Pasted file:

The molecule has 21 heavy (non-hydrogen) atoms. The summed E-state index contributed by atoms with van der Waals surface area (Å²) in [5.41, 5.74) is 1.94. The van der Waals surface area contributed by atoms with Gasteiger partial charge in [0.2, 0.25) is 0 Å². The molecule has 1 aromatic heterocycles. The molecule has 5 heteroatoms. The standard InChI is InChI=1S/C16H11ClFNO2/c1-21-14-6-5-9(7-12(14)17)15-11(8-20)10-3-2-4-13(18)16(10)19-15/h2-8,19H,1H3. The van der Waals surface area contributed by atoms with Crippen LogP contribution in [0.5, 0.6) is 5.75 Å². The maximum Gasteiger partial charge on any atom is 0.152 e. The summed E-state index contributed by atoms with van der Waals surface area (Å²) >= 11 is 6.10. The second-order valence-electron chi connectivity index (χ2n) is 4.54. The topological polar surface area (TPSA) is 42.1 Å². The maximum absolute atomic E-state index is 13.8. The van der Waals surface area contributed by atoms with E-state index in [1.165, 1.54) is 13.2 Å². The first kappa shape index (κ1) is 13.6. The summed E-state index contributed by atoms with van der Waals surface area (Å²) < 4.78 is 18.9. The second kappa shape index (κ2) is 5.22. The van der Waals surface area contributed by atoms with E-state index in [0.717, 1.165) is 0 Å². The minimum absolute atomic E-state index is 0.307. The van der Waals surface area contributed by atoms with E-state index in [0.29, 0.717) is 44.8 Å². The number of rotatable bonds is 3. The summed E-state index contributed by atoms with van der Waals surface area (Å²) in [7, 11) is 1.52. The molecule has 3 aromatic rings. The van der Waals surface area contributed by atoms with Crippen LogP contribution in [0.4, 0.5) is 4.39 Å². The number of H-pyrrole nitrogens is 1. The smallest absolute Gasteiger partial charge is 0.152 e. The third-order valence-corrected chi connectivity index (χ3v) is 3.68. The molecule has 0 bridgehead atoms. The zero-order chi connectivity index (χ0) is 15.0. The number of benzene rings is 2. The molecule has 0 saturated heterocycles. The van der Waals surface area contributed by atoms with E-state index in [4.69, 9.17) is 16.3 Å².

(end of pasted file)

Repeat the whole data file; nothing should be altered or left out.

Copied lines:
The molecule has 21 heavy (non-hydrogen) atoms. The summed E-state index contributed by atoms with van der Waals surface area (Å²) in [5.41, 5.74) is 1.94. The van der Waals surface area contributed by atoms with Gasteiger partial charge in [0.2, 0.25) is 0 Å². The molecule has 1 aromatic heterocycles. The molecule has 5 heteroatoms. The standard InChI is InChI=1S/C16H11ClFNO2/c1-21-14-6-5-9(7-12(14)17)15-11(8-20)10-3-2-4-13(18)16(10)19-15/h2-8,19H,1H3. The van der Waals surface area contributed by atoms with Crippen LogP contribution in [0.5, 0.6) is 5.75 Å². The maximum Gasteiger partial charge on any atom is 0.152 e. The summed E-state index contributed by atoms with van der Waals surface area (Å²) >= 11 is 6.10. The second-order valence-electron chi connectivity index (χ2n) is 4.54. The topological polar surface area (TPSA) is 42.1 Å². The maximum absolute atomic E-state index is 13.8. The van der Waals surface area contributed by atoms with E-state index in [1.165, 1.54) is 13.2 Å². The first kappa shape index (κ1) is 13.6. The summed E-state index contributed by atoms with van der Waals surface area (Å²) < 4.78 is 18.9. The second kappa shape index (κ2) is 5.22. The van der Waals surface area contributed by atoms with E-state index in [0.717, 1.165) is 0 Å². The minimum absolute atomic E-state index is 0.307. The van der Waals surface area contributed by atoms with E-state index in [0.29, 0.717) is 44.8 Å². The number of rotatable bonds is 3. The summed E-state index contributed by atoms with van der Waals surface area (Å²) in [7, 11) is 1.52. The molecule has 3 aromatic rings. The van der Waals surface area contributed by atoms with Crippen LogP contribution in [0.4, 0.5) is 4.39 Å². The number of H-pyrrole nitrogens is 1. The smallest absolute Gasteiger partial charge is 0.152 e. The third-order valence-corrected chi connectivity index (χ3v) is 3.68. The molecule has 0 bridgehead atoms. The zero-order chi connectivity index (χ0) is 15.0. The number of benzene rings is 2. The molecule has 0 saturated heterocycles. The van der Waals surface area contributed by atoms with E-state index in [4.69, 9.17) is 16.3 Å².